Birds in the Garden
Western Scrub-Jay feeding from blossoms of Puya chilensis in the South American Area
by Melanie Hofmann
Strawberry Canyon has it all – a vigorous year-round stream, lush riparian vegetation that follows the stream, and surrounding hillsides with native coastal chaparral and open grasslands.
The U.C. Botanical Garden, located on 36 acres at the upper end of the canyon, features not only the stream and the riparian habitat but extensive collections of plants from around the world.
The Garden, with its shady glens and open hillsides, has attracted birders almost from the time it moved up into the Canyon in 1923 from its original home at the west end of the Berkeley Campus. Its publication, “Birds of the UC Botanical Garden,” (click to download) lists 100 species, many of which are year-round residents. Others are seasonal residents, and some are casual visitors.
Every season offers its pleasures. In the winter, the garden is full of wintering sparrows along with Hermit Thrushes, Ruby-crowned Kinglets, and gaudy Red-breasted Sapsuckers. Most winters, Varied Thrushes can be heard and sometimes seen in the denser areas of the Garden.
In the spring, the canyon and the garden resound with glorious songs from breeding singers like Black-headed Grosbeaks, Warbling Vireos, and the Pacific Wren. Partial songs of Fox Sparrows and Hermit Thrushes can be heard briefly before they leave for their summer haunts.
Red-shouldered Hawk perching in a spent agave stalk in the New World Desert
by Paul Licht
For at least the last decade, the Garden has had its own Red-tailed Hawk – an unusual partial leucistic bird with a white mantel and a pale breast. Seen year-round, it is easily identifiable as a distinct individual. Most years, it is paired with a normal colored morph.
Along with welcoming a steady stream of birding visitors, many with cameras in addition to binoculars, the Garden offers quarterly Saturday morning walks co-led by Chris Carmichael, associate director of horticulture and collections, himself an avid birder. Golden Gate Audubon member Phila Rogers was asked to step in as a co-leader when expert birder Denis Wolff moved to Oregon.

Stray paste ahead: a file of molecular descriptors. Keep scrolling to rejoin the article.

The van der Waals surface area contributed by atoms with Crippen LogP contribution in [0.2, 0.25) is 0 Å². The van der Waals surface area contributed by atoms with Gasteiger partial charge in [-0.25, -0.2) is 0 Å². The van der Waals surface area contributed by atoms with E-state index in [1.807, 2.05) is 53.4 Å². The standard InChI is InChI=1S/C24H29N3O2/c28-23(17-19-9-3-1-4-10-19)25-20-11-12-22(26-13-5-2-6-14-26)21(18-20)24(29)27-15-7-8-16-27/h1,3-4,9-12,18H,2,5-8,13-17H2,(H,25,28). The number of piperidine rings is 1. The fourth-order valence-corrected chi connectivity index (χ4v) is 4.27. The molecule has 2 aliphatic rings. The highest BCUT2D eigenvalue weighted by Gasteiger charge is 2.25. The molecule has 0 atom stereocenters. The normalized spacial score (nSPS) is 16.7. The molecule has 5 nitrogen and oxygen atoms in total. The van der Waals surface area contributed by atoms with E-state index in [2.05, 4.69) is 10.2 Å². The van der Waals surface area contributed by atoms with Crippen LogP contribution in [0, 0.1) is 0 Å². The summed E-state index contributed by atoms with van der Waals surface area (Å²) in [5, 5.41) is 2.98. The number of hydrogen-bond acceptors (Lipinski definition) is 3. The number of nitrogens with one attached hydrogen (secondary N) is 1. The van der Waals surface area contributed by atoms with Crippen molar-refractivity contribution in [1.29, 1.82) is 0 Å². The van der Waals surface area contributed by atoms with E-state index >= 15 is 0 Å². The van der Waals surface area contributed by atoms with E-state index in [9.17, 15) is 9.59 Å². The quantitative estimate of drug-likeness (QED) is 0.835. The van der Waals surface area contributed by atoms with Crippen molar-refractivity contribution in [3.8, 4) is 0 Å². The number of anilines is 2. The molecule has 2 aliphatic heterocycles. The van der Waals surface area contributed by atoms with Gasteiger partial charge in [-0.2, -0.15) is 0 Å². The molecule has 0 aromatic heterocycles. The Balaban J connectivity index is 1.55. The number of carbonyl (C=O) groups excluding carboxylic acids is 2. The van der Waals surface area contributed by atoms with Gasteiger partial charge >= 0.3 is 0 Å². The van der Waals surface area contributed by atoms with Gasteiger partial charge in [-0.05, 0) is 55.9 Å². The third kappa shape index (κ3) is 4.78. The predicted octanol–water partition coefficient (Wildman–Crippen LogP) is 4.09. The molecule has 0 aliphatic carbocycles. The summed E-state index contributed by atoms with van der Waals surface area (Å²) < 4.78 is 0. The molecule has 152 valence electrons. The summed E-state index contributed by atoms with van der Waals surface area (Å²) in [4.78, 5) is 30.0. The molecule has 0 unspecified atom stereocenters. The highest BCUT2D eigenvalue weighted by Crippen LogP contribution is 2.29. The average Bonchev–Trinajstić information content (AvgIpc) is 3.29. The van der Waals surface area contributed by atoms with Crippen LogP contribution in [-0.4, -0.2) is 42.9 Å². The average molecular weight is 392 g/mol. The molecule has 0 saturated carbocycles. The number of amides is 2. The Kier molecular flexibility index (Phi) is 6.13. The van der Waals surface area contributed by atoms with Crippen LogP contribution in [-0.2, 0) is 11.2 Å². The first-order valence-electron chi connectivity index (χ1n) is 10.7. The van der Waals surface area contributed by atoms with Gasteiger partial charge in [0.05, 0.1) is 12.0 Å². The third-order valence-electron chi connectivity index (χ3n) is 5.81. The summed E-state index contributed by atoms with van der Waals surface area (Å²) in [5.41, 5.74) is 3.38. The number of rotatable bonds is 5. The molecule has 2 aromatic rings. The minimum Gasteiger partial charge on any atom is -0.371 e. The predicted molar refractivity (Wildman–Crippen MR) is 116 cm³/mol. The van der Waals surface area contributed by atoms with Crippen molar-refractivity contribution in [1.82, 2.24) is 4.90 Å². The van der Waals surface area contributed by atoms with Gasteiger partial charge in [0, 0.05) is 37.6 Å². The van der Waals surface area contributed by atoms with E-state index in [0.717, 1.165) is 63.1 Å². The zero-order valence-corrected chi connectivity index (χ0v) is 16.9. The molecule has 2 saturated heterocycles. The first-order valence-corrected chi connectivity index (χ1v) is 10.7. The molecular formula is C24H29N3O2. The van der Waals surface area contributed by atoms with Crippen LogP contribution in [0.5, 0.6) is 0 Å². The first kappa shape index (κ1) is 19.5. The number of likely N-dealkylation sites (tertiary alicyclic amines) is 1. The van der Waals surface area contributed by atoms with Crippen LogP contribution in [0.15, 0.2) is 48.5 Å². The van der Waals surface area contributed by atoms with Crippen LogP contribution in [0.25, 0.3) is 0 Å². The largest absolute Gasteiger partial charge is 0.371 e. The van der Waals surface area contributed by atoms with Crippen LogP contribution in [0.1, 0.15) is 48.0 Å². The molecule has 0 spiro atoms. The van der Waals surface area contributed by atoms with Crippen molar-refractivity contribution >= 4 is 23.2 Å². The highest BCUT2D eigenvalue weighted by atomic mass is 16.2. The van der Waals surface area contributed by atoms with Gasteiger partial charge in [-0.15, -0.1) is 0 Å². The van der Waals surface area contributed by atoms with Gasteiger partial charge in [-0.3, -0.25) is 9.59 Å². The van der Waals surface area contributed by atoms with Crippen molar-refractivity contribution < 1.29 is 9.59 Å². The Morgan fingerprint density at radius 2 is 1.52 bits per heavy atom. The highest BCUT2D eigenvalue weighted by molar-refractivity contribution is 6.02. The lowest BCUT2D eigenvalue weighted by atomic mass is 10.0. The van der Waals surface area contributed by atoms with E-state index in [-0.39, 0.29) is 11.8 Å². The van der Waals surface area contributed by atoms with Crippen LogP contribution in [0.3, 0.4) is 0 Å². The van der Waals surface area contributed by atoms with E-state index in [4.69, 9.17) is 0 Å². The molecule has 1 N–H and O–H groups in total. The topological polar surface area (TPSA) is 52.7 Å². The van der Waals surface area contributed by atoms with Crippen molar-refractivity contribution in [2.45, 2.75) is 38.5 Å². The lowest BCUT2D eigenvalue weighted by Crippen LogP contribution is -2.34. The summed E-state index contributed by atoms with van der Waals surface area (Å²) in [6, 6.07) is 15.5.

Even if birding is slow, Chris, with his deep knowledge of plants, has wonderful stories to tell, rich with examples of how the local native birds have adapted to exotic plants.
“Certain plants seem to act as a bird magnet,” Chris explains. “One such plant is the honey bush (Melianthus major) growing in the South African area. The dark maroon blossoms of this plant are favored by nectar feeders such as Hooded Orioles who come to the Garden each spring. But I’ve also seen Ruby-crowned Kinglets, Townsend’s Warblers, Dark-eyed Juncos, Song Sparrows, California and Spotted Towhees, Steller’s Jays, and Black-headed Grosbeaks visiting the melianthus as well.
Allen's Hummingbird feeding on Nicotiana tomentosiformis in the South American Area
by Melanie Hofmann
“The Garden’s rich floral display yields hummingbirds year-round,” continues Chris. “Both Anna’s and Allen’s Hummingbirds are breeders, with Rufous Hummingbirds coming through during migration. The Rufous Hummingbirds have been known to spend the winter, often favoring flowers in the Mexican and Central American Areas, including salvias, penstemons, and the vining Peruvian Lily relative, Bomarea.
“Hooded Orioles, who arrive in the spring, nest in the palms in the Cycad and Palm Garden which surround the Conference Center. They generally choose one of the many fan (in contrast with feather) palms. They are clearly adaptable, choosing non-native palms, as our specimens of native Washingtonia filifera are still too small to host nesting orioles.”
Chris points out that: “not surprisingly, certain native bird species favor Garden areas that correspond to their natural habitat. Wrentits, California Thrashers, and Scrub Jays are most commonly seen in the far upper reaches of the Garden, closest to coastal scrub growing outside the fence line. Just within the Garden, the macquis habitat of the Mediterranean Area is sometimes considered to be ecologically comparable to the chaparral habit of California. Similiarly, within the Garden’s collection, Brown Creepers and Hermit and Varied Thrushes are frequently encountered in the densely-wooded parts of the Asian and Eastern North American Areas.”
This year in April, GGAS and the Garden hope to co-sponsor our second annual bird sit, with an emphasis on quiet listening – not only to individual bird songs and calls but to the rich acoustical environment of stream and wind sounds.